It takes a certain confidence to open up a Mexican restaurant in a dry town. Something about the spicy food just pairs perfectly with an ice cold cerveza or a well-made margarita.

But at El Guacamole, you will find no booze of any kind to wash down your burritos, because they chose to open up shop in Ocean City, the municipal equivalent of the lame parents who come home to bust up the high school party. But that’s OK, because the dip at this particular party is so damn good, you won’t even notice the lack of booze. Try the cucumber water instead. It’s refreshing, and like the rest of the menu, it’s made in-house by Eric Herrera.

Herrera is the man behind El Guacamole, a traditional Mexican restaurant that opened its doors here just before Labor Day. If the name sounds familiar it’s because this is the second outpost for this south-of-the-border-themed spot, the original location being in Millville. Herrera’s success there inspired him to look for a second space. For him and his wife Paulina Reyna, Ocean City felt like a good fit.

“My family (and I), we come here all the time and we bring the kids. It’s a really good town. I wanted to open up another restaurant so I started looking here,” he says.

Though he was searching, it took a happy accident for Herrera to stumble upon this location.

“We were looking in this area for almost a year, but all the places we saw were too small. Then one day I was in town with my family and my son wanted a donut. We were driving to the bakery (next door) to get him one and my wife happened to see the for rent sign in the window,” he remembers.

They snapped up the space.

The first thing you will notice upon entering El Guacamole is the paint job. Blasting bold shades of orange and cobalt blue dominate the space. The room itself is a near perfect square, bisected by a wall that breaks up the simplicity of it. Mexican artwork is displayed as per tradition at a spot such as this. Outside a handful of umbrella-shaded tables offer al fresco dining.

As with many Mexican establishments, the vibe is casual, yet not overtly so. While you might not get thrown out for coming in off the beach in a bathing suit and flip flops, you’d probably be better off showering first. One could easily take a date here and not seem ridiculous for doing so. Boardwalk nachos this is not.

Speaking of nachos, the menu at El Guacamole covers much ground, highlighting just about every bit of popular Mexican cuisine, from tacos to tortas and all points in between.

Appetizers include familiar favorites such as guacamole, made tableside and served with homemade tortilla chips; and nachos, which are offered in both chicken and steak varieties. More adventurous eaters would be wise to dig deeper though and try the Elote (Mexican street corn covered in mayo with queso blanco and chili powder); or Queso Fundido (melted Mexican cheese layered with chorizo and jalapenos).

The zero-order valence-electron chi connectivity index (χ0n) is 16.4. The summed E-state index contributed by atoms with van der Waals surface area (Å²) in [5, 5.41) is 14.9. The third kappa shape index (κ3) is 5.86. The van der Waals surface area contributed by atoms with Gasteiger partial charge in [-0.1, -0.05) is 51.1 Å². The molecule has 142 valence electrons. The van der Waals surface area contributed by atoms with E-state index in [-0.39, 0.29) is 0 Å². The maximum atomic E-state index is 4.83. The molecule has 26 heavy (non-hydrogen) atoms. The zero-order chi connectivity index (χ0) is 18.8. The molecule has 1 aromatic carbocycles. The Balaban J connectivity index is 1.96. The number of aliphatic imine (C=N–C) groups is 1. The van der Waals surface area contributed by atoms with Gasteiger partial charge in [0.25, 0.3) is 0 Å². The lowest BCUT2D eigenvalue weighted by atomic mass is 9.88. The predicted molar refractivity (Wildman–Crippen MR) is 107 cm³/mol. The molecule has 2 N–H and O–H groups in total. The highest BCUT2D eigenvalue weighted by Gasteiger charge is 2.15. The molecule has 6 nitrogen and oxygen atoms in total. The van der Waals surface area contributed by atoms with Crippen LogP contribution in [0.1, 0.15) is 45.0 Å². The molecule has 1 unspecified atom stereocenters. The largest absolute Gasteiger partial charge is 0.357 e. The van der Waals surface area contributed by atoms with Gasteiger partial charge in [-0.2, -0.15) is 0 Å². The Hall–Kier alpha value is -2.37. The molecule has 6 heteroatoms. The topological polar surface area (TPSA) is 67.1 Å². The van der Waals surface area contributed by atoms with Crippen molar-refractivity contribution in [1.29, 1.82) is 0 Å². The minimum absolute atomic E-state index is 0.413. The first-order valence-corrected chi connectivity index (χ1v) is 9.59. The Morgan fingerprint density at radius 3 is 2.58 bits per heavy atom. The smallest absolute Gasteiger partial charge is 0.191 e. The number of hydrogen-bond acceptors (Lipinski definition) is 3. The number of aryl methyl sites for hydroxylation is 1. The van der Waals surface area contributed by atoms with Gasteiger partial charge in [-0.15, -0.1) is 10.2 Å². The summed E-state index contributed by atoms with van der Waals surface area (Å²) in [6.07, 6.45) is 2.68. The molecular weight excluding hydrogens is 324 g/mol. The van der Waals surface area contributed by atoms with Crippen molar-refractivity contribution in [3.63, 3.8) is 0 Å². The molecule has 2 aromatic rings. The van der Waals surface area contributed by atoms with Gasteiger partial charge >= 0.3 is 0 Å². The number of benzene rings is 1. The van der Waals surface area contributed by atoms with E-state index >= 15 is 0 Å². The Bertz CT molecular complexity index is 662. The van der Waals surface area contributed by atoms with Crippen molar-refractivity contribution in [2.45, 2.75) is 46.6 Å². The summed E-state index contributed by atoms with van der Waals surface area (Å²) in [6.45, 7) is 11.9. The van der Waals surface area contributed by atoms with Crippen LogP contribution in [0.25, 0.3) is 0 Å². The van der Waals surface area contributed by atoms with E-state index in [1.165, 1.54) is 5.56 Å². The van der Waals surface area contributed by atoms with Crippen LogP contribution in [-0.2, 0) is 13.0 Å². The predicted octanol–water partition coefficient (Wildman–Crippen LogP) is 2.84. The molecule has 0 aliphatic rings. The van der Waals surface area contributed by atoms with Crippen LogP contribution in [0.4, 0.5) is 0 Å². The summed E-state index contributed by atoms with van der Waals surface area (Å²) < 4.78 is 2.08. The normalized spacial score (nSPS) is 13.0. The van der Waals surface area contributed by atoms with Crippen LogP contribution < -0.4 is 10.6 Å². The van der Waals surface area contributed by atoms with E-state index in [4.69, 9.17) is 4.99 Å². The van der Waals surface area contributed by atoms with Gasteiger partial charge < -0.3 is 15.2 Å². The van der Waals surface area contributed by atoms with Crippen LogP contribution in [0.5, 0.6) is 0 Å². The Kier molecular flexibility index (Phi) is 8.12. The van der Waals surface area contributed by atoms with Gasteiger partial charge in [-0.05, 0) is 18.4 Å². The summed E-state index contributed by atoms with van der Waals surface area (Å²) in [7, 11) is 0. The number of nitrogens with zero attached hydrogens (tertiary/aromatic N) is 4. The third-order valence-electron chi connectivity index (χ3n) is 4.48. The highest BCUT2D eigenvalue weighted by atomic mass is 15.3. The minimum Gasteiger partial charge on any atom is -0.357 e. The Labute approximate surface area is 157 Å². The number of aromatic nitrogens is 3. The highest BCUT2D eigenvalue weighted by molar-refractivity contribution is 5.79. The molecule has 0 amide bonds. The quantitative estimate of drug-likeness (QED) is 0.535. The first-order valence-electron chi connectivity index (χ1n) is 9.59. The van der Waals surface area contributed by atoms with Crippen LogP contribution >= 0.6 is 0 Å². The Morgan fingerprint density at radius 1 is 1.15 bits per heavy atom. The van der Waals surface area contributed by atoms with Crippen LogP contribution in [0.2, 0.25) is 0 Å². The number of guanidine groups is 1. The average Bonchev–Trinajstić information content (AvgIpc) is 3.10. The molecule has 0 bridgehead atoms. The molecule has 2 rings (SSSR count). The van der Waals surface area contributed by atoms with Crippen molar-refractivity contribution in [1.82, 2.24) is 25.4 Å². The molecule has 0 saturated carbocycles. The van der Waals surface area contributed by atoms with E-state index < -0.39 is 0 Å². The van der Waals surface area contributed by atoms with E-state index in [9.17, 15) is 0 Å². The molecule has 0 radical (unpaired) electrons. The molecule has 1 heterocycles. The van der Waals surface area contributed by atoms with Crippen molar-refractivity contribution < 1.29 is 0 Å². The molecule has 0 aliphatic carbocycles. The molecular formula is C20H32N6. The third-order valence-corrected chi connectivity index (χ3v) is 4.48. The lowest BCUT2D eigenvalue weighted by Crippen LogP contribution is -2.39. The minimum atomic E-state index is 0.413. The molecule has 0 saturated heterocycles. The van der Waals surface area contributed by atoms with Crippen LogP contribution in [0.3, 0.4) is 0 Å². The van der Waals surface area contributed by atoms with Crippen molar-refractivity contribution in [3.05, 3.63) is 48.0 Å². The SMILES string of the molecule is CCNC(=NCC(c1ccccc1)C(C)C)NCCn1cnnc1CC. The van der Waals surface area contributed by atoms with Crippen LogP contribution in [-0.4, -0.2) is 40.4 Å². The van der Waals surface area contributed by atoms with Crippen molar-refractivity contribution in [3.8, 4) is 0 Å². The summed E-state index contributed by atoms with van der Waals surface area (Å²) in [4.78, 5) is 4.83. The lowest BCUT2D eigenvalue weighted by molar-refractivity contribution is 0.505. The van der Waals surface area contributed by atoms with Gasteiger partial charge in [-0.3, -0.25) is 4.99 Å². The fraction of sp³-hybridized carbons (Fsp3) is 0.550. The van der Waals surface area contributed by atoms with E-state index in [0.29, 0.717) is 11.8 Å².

Soups are not a common sight on most Mexican menus, however El Guac has two of them, the chicken-based sopa de pollo with rice potatoes, carrots and cilantro or the more hearty crema de cangrejo, a crab bisque accented with mushrooms, spinach and artichoke. Lighter fare is abundant as well with the standout being a mango salad utilizing arugula, queso fresco topped with a house made jalapeno vinaigrette.

And those jalapenos didn’t just come in from a truck.

“I live in Vineland and there are a lot of farms there. I got to know many of the farmers and I go and pick out my ingredients fresh every day. The vegetables I use are picked by me,” Herrera says with pride.

Another thing he is behind are the recipes themselves. Herrera — a native of Mexico who has been in this country for more than 20 years — bases his recipes on what he learned growing up.

“I learned from my mom — she taught me a lot. I always liked to cook,” he says.

One bite of the chimichangas will serve as proof enough that Herrera was taught well, as they are bursting with flavor and the perfect hint of spice. Taco options transcend the normal chicken and steak options, offering roasted pork, chorizo and tinga de pollo — a stewed pulled chicken with chipotle salsa.

Perhaps the most visually stunning item on the menu is the El Molcajete, an impressive mix of shrimp, steak, chorizo, grilled chicken, cactus, fried cheese and chiles served with rice beans and tortillas in a large Mexican version of a brick and mortar.

And though the menu may never feature margaritas, don’t sleep on the non-alcoholic beverages that they do offer, as the list is far more interesting than what you will find at a normal restaurant in America. Order up a horchata (rice water), pepino (cucumber water) or any number of tasty Jarritos Mexican sodas for a perfect accompaniment to your meal. Coffee drinkers would be wise to try the café de olla, a Mexican coffee with cinnamon and brown sugar.

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Associate Editor, At The Shore/ACWeekly

Freelance reporter for At The Shore/Atlantic City Insiders from 2011-2015; Editor in Chief,,2014-2015; Writer for Zagat, 2013

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